An internationally renowned Curtin University science education researcher is assisting West Australian high school teachers to document their teaching to help students build better scientific understanding.
Professor David Treagust, of Curtin’s Science and Mathematics Education Centre, is observing nine secondary school teachers across Padbury and Rossmoyne senior high schools, Guildford Grammar and Penrhos College, to see how they use diagrams in the classroom to explain scientific phenomena to students.
“I am interested in how students best learn science, so my research over many years has looked at ways that teachers can optimise their teaching to accomplish this,” Professor Treagust said.
“In this study, we are interested in how and when students change their naive conceptions to more scientific ones following instruction. Students may have an alternative conception about many phenomena, such as how plants grow or how salt dissolves in water.
“When they learn the science surrounding such everyday phenomena, students get interested and motivated to provide explanations. We are working with the science teachers to try to assist students’ understanding to be more scientifically accurate.”
Professor Treagust said the study, funded with a $130,000 Australian Research Council (ARC) Discovery Project scheme grant, would involve observing teachers’ use of scientific diagrams, including charts and graphs, in normal lessons. Students would later be interviewed to see how they best made sense of the diagrams in their learning.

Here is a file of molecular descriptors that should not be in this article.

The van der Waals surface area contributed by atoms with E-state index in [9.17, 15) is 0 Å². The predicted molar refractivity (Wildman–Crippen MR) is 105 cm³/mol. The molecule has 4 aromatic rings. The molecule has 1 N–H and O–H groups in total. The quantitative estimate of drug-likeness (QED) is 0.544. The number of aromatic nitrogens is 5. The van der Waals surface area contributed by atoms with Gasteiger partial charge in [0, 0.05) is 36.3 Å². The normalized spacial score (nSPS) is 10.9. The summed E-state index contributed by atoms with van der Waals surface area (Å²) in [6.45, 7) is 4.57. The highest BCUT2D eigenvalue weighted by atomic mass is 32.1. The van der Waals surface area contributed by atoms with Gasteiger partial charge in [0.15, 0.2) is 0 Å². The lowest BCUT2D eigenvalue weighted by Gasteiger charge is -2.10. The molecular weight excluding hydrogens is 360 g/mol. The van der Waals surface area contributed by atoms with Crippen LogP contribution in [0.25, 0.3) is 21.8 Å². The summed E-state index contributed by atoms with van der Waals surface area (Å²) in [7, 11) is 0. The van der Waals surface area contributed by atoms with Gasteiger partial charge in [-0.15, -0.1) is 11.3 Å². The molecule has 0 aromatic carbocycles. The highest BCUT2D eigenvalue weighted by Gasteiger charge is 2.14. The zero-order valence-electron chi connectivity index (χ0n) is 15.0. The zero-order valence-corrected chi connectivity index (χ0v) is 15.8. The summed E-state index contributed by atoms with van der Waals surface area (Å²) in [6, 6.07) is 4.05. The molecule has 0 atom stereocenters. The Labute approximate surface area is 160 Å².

“From the teachers we observe we hope to provide a teaching framework that optimises use of scientific diagrams for student understanding,” he said.
“We are also interested in how well students make sense of these diagrams with and without associated text, as well as the use of multiple representations, analogies and models to help them understand abstract concepts.”
Professor Treagust and his research team, including Curtin research associates, Dr Mihye Won and PhD student, Yang Liu, will present their findings at future national science teachers’ conferences and offer workshops to teachers through the Science Teachers’ Association of Western Australia. Later, they will also present their findings to science education researchers at national and international conferences.
Professor Treagust is the only Australian to win the American Chemical Society (ACS) award for Achievement in Research for the Teaching and Learning of Chemistry, awarded recently for his investigations of students’ understanding of chemistry content knowledge and chemistry instructors’ methods of teaching chemistry.
He was recognised by the ACS for identifying learning difficulties in a wide range of conceptual areas and elucidating the role of multiple representations in effective teaching and learning chemistry concepts.
Professor Treagust’s research papers have been highly influential in shaping the way chemistry is now taught across the world.
Professor David Treagust, Science and Mathematics Education Centre, Curtin University
Tel: 08 9266 7924, Email: firstname.lastname@example.org
Andrea Barnard, Public Relations, Curtin University
Tel: 08 9266 4241, Email: email@example.com